Build a wedding budget without breaking the bank

Wedding planning is a unique experience unlike any endeavour most couples will ever encounter. Much effort goes into planning a wedding, and that includes building a budget that ensures the big day will be fun without breaking the bank.

Most couples planning a wedding have never tied the knot before, so it can be difficult to determine a reasonable amount to spend. It’s easy to go overboard when planning a wedding, and couples may find their list of wants and, consequently, their expenses, growing as they get into the weeds of wedding planning.

Though it might require some difficult decisions, couples can keep these tips in mind so they can build a wedding budget that won’t land them in debt after saying, “I do.”

Determine funding. The days when a bride’s parents would finance the wedding entirely on their own are largely a thing of the past. According to a recent WeddingWire Newlywed Report, parents now pay for 52 per cent of wedding expenses. As couples begin establishing a wedding budget, it’s imperative that they first determine who, if anyone, will be helping them finance the big day. Fifty-two per cent of wedding expenses is a significant amount of money, but in that scenario, couples will still need to come up with roughly half of the money needed to fund their weddings. Couples without substantial savings may be forced to cut back in order to avoid beginning their life as a married couple in debt.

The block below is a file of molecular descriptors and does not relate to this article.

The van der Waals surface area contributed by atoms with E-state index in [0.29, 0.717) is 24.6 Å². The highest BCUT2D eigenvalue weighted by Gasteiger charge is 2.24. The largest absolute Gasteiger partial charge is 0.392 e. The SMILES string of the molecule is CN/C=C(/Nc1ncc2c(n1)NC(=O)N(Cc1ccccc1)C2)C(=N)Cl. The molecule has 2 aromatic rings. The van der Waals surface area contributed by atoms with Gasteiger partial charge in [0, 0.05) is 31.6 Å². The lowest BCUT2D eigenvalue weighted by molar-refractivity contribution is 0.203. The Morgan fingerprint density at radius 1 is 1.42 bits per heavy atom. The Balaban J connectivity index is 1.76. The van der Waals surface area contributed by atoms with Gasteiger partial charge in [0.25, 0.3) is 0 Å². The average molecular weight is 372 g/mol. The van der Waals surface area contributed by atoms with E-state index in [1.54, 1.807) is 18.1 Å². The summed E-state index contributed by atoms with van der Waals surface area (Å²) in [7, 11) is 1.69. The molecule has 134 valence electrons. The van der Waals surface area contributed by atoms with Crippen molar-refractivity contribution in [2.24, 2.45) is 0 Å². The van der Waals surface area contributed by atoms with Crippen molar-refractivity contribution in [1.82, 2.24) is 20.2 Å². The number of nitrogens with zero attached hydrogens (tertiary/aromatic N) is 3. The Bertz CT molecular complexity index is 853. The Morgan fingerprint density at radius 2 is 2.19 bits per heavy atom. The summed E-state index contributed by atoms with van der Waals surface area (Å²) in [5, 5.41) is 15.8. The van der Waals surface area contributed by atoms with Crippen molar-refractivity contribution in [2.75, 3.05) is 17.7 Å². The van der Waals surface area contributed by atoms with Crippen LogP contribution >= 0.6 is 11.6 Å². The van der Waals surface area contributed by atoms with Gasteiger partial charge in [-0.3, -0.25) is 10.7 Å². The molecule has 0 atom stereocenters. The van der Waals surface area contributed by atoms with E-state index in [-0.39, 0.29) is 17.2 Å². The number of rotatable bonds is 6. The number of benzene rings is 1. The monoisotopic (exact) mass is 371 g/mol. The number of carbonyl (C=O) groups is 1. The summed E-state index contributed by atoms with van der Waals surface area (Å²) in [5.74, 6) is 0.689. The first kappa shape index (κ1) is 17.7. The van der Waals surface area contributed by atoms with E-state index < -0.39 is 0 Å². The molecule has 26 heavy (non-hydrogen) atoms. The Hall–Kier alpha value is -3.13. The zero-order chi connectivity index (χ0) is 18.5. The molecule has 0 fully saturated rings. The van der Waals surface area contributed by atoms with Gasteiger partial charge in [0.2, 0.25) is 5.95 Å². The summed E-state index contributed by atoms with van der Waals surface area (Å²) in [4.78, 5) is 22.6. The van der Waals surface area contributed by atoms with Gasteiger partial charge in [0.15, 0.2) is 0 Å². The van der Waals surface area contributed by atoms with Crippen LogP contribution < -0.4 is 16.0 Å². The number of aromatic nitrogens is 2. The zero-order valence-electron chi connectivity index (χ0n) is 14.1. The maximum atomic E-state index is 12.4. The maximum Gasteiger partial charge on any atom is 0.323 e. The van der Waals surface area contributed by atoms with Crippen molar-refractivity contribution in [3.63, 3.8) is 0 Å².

Make a list of potential expenses. Location will be a significant factor when determining potential expenses. It’s important that couples get an accurate estimate of how much it may cost them to get married in a given city. Couples who met in a city and still live in a city but grew up in a suburb might save a considerable sum by getting married in their hometowns. Compare and contrast prices in locales you’re considering, and then build your budget accordingly.

Make a list of what’s most important. Most couples will have to compromise in order to avoid taking on debt to finance their weddings. An earnest discussion about what’s most important to each person can ensure you both get what you want. Each person can make a list of their priorities, ranking them from most important to least important. Once lists are shared, couples can see where their priorities converge and where they diverge. Any items that rank low on each person’s list of priorities can be afforded less funding, while those that are high on each list can take up more of the budget, if necessary.

Commit to a limit before spending a dime. Committing to a limit before spending a dime can help couples keep wedding costs more manageable. Once that number is defined, couples can then work within its parameters, which can make potentially difficult decisions a little easier by narrowing options at a time when options can seem endless.

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